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He called me his little sister; I called him my brother; but we were best friends.

Our beloved friend, fellow desert rat, and Cerro Gordo icon, Mike Patterson passed away on September 24, 2009.

He was only 62 years young.



Moving to Cerro Gordo in 1985 with Owens Valley born Jody Hardin Stewart, they took on together the task of keeping Cerro Gordo alive and well and in a state of restorative reuse.  Bringing out the best in all the volunteers who came from far and wide, the many talents in different fields of expertise, kept this dream alive.  They met people from all over the world in this little mining camp that was the Comstock to the sleepy little Mexican Pueblo of Los Angeles.  Mike & Jody brought the life back into the little camp and put it back on the map by way of magazine and newspaper, short film and documentary.

Read more: Owens Valley Legend Passes On

Next week's meeting of the Desert Advisory Council of the Bureau of Land Management has been canceled. It was scheduled for Friday, June 18 and Saturday, June 19, but the agency was unable to release an agenda to the public within 30 days of the meeting.

For more information click here to see the BLM website for the Desert Advisory Council.

In May of this year the National Park Service (NPS) announced it was initiating a Wilderness Stewardship Plan for the Congressionally designated wilderness areas within Death Valley National Park (DVNP).  The first public input opportunity on the plan will conclude on June 30, 2009.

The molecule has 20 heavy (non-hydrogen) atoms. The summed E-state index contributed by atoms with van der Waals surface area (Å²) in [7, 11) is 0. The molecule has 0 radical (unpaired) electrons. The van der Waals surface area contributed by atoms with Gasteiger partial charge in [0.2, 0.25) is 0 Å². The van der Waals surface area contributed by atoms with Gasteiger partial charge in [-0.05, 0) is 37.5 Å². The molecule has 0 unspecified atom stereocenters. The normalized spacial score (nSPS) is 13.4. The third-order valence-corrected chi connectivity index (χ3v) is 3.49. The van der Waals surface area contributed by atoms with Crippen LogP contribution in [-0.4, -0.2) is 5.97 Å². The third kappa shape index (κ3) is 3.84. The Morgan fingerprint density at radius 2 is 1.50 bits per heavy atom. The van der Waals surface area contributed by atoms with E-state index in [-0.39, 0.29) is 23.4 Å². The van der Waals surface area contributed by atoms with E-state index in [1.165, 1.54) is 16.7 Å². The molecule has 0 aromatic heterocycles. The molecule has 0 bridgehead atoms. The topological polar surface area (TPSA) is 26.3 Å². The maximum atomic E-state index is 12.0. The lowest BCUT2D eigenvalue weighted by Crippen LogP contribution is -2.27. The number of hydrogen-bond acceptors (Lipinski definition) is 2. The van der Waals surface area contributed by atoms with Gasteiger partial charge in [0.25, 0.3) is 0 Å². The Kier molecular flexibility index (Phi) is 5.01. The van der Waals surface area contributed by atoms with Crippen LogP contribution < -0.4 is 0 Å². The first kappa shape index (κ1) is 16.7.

There are 3.1 million acres of designated wilderness within Death Valley National Park, comprising 93% of the Park.  This planning process only applies to these designated wilderness units and, according a DVNP press release, "does not includes non-wilderness backcountry concerns, such as: backcountry road corridors and campsites, backcountry cabins near roads, Saline Valley hot springs, private inholdings or other non-NPS lands, and developed campgrounds."

Although among only a fraction of DVNP visitors, those who spend time in the backcountry wilderness should see this as a good opportunity to be heard on your concerns about the management of Park's wilderness units.

Click here to see the Request for Public Input on the NPS website. 

This week's heavy rains brought hope among flower seekers that Death Valley might find a good bloom this Spring.  Up to two inches of rain was reported in and around Death Valley National Park early this week which "has greatly increased our prospects for spring wildflowers," writes Park Ranger and Naturalist Charlie Callagan in his most recent wildflower report .

In his report Ranger Callagan cautions readers not to expect the banner displays of 1998 and 2005, but he is optimistic that the upcoming bloom will "still be worth a viewing."
 
Every spring ready visitors from around the world monitor the prospects for a big bloom and regularly email us at DeathValley.com requesting updates.  What we find most interesting about the blooms is that they can often be found as late as July in the upper elevations of Death Valley.
 
But even now, flowers are already poking out.  Callagan notes that "Desert Gold, Brown-eyed Evening Primrose and Sand Verbena have already been observed blooming along park roadsides in the southern and northern ends of the park."
Death Valley Area News
The latest news from inside Death Valley National Park